Submitted by: International Finance Corporation
Posted: Aug 23, 2006 – 11:56 AM EST
Washington, D.C.--The International Finance Corporation, the private sector arm of the World Bank Group, is supporting an innovative effort to bring heating and lighting improvements and energy savings to locally run schools across Hungary.
IFC is providing a local currency risk sharing facility to OTP Bank, guaranteeing one half of the up to HUF 50 billion ($231 million equivalent at today's rates) in loans to support energy efficiency upgrades under a modernization program launched by the Hungarian government. OTP Bank, the largest commercial bank in Hungary, is a member of the private sector consortium that won the government tender to implement the effort.
The GoH Szemunk Fenye program is the first effort in the region to mobilize energy efficiency finance on a wholesale basis, and could be a blueprint for other initiatives. Approximately 2,000 schools are being assessed so far for participation.
"Update a school's heating or lighting systems and you improve the students' learning environment while reducing energy costs and greenhouse gas emissions," said Jyrki Koskelo, IFC's Global Financial Markets director. "Thanks to the unprecedented scale that this public-private partnership provides, the program will bring economic, environmental, and social benefits to communities throughout Hungary and may be replicated elsewhere in emerging markets."
Replacing old inefficient incandescent lamps with modern fluorescent lighting systems can cut energy consumption by 15 to 35 percent. Installing more efficient gas-fired condensing boilers in place of burning oil stoves can save up to 30 percent in energy consumption.
When fully implemented, the program is expected to reduce the volume of carbon dioxide (CO2) emissions by an amount equal those of a medium-size coal-fired power plant. The expected CO2 savings are estimated to reach 10,000 to 30,000 tons per year.
The planned improvements are expected to make classrooms brighter, cleaner, and more comfortable, which can benefit students' academic performance and health. Replacing oil stoves alone can reduce indoor air pollution, which is a source of respiratory problems in children.
The voluntary program centralizes procurement, saving municipalities and school administrators time and money. Energy savings will cover the schools' costs. OTP Bank is the financier and leads the consortium of energy service providers and suppliers that won the government tender to implement the program.
Supporting renewable energy and energy efficiency are strategic priorities for IFC as part of its response to climate change and its commitment to sustainable development.
Since 1997, IFC has partnered with local financial institutions by providing long-term financing, risk sharing, and capacity building for the sector in industrial, municipal, and residential sustainable energy projects in Eastern and Central Europe, the Balkans, Russia, and China. IFC leveraged $1.8 billion in sustainable energy projects in FY06.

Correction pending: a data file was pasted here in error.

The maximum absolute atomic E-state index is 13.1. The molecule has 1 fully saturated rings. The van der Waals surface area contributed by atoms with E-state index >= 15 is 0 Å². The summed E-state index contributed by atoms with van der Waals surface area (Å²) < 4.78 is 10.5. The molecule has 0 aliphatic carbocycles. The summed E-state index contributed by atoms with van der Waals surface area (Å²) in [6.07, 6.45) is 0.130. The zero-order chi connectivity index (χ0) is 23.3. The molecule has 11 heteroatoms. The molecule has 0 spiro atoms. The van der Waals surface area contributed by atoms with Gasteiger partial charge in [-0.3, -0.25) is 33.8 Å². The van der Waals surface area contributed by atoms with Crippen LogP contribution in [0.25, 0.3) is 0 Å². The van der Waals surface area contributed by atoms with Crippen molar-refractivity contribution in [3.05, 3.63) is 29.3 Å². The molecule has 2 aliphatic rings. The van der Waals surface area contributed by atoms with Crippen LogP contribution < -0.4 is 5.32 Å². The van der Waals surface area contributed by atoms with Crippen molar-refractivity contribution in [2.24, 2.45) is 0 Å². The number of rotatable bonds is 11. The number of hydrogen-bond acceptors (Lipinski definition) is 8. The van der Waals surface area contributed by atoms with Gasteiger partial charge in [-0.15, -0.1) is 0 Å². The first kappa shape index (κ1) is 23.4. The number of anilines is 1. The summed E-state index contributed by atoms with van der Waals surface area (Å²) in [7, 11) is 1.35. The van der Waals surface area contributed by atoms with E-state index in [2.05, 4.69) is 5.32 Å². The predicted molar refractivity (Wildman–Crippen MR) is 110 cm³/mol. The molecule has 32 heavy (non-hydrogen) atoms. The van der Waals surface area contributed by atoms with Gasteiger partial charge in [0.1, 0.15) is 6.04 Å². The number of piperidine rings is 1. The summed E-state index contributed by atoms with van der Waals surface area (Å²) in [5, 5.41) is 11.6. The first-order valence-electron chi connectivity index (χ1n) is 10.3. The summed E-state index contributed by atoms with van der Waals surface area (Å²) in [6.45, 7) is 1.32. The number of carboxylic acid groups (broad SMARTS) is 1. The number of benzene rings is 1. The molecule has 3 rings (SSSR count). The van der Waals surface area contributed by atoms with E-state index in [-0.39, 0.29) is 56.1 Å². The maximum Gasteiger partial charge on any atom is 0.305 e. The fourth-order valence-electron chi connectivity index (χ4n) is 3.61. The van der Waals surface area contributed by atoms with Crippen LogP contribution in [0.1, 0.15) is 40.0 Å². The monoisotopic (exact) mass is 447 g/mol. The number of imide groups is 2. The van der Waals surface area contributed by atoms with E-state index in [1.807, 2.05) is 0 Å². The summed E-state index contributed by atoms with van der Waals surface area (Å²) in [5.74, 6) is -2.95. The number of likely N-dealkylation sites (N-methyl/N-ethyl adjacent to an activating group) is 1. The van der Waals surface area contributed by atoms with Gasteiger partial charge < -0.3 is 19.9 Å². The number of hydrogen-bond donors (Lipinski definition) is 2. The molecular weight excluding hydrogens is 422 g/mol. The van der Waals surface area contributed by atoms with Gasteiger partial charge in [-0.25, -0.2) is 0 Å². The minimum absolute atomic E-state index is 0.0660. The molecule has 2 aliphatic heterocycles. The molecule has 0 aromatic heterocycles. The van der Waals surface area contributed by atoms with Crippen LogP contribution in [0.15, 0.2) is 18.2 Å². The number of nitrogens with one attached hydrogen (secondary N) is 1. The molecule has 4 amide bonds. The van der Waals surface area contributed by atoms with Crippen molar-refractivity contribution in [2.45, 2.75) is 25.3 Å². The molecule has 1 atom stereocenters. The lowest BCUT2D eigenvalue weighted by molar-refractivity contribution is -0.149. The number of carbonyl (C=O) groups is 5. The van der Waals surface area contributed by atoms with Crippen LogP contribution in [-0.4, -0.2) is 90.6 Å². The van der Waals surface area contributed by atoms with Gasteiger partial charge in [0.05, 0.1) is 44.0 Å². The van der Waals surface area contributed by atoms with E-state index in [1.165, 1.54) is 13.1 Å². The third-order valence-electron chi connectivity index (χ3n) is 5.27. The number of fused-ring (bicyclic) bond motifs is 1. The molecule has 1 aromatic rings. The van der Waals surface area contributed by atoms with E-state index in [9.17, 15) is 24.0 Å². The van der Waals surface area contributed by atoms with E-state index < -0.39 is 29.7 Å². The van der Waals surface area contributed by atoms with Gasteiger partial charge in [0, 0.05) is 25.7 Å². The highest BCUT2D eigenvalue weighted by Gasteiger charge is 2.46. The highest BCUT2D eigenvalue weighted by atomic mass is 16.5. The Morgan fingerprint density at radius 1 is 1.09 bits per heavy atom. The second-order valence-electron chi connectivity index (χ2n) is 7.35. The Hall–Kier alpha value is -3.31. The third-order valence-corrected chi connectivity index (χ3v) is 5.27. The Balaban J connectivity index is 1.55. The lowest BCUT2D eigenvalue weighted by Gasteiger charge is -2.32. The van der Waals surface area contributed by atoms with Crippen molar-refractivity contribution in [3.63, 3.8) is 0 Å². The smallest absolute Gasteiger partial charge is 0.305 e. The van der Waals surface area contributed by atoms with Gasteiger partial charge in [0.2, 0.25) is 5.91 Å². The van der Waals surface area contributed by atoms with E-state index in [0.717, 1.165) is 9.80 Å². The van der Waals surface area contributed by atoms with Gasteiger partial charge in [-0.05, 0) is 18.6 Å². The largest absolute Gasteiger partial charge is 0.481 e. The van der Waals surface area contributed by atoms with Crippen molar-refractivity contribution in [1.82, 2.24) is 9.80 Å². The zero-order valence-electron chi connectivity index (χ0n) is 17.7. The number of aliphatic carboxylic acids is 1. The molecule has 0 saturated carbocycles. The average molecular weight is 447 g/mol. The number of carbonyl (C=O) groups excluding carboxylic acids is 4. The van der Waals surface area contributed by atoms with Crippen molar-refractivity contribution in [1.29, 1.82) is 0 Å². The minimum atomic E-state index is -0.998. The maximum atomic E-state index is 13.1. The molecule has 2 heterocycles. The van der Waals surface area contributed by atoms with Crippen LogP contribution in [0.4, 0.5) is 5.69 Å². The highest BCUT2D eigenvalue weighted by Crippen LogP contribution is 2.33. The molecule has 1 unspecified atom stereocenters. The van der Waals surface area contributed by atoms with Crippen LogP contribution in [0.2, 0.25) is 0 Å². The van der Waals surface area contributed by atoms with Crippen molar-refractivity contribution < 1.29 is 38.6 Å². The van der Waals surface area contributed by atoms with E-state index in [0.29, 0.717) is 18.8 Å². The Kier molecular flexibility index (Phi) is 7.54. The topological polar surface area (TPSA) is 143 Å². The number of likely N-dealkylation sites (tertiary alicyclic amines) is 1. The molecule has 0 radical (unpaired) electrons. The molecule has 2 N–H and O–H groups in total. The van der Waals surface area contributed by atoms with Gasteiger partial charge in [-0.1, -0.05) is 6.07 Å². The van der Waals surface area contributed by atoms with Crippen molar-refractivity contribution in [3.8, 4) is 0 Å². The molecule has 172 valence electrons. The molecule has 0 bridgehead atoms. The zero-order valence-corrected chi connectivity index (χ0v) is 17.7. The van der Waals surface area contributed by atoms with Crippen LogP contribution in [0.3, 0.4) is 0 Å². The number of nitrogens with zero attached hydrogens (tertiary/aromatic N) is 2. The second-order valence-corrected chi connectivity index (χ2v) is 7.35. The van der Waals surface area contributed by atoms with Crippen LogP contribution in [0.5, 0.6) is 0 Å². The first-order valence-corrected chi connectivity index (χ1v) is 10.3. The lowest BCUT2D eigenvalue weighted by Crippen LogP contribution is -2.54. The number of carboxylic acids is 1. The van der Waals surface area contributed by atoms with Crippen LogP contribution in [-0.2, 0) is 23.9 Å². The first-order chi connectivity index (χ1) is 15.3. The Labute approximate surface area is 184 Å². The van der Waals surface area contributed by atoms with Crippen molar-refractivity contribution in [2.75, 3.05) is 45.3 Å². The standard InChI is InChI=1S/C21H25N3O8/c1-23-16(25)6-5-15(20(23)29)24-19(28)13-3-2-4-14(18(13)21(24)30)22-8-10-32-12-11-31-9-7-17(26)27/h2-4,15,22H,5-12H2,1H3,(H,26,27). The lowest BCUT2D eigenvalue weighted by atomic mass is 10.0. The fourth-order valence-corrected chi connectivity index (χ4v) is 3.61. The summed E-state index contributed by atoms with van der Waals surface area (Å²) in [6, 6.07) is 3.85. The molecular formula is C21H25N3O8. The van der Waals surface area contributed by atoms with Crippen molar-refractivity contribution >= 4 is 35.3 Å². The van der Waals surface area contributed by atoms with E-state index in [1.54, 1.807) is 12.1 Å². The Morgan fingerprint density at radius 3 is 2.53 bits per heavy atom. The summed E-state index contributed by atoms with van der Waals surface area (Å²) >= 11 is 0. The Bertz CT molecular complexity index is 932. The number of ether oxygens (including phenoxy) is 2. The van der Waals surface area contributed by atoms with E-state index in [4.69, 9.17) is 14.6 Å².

IFC's donor partners to date include the Global Environment Facility, the European Commission, and the governments of Austria, Finland, the Netherlands, Spain, and the United States.
IFC's participation in the Hungarian program is cofunded by a grant of 2 million from the Global Environment Facility. The investment is also part of IFC's Municipal Fund initiative, which, in cooperation with the World Bank, provides financing to local and provincial governments and public entities for essential infrastructure and services without requiring sovereign guarantees.
The International Finance Corporation is the private sector arm of the World Bank Group and is headquartered in Washington, D.C. IFC coordinates its activities with the other institutions of the World Bank Group but is legally and financially independent. Its 178 member countries provide its share capital and collectively determine its policies.
The mission of IFC is to promote sustainable private sector investment in developing and transition countries, helping to reduce poverty and improve people's lives. IFC finances private sector investments in the developing world, mobilizes capital in the international financial markets, helps clients improve social and environmental sustainability, and provides technical assistance and advice to governments and businesses. From its founding in 1956 through FY05, IFC has committed more than $49 billion of its own funds and arranged $24 billion in syndications for 3,319 companies in 140 developing countries. IFC's worldwide committed portfolio as of FY05 was $19.3 billion for its own account and $5.3 billion held for participants in loan syndications. For more information, visit www.ifc.org.
About OTP Bank
OTP Bank is the leading commercial bank in Hungary. As of 30 June 2006, it had a 23.5 percent market share. The bank group is a market leader in retail and municipality lending and deposit collection, investment and pension fund management, the number of bank cards issued, mortgage lending. It is a major player in corporate lending and project financing, lending to and deposit collection from small and medium enterprises, vehicle financing, as well as insurance services. Through its subsidiaries in Bulgaria, Croatia, Romania, Russia, Serbia, Slovakia, and Ukraine, OTP Bank is one of the key participants in the banking sector in Central and Eastern Europe and one of Europe's most profitable credit institutions, serving more than 11 million customers in eight countries.
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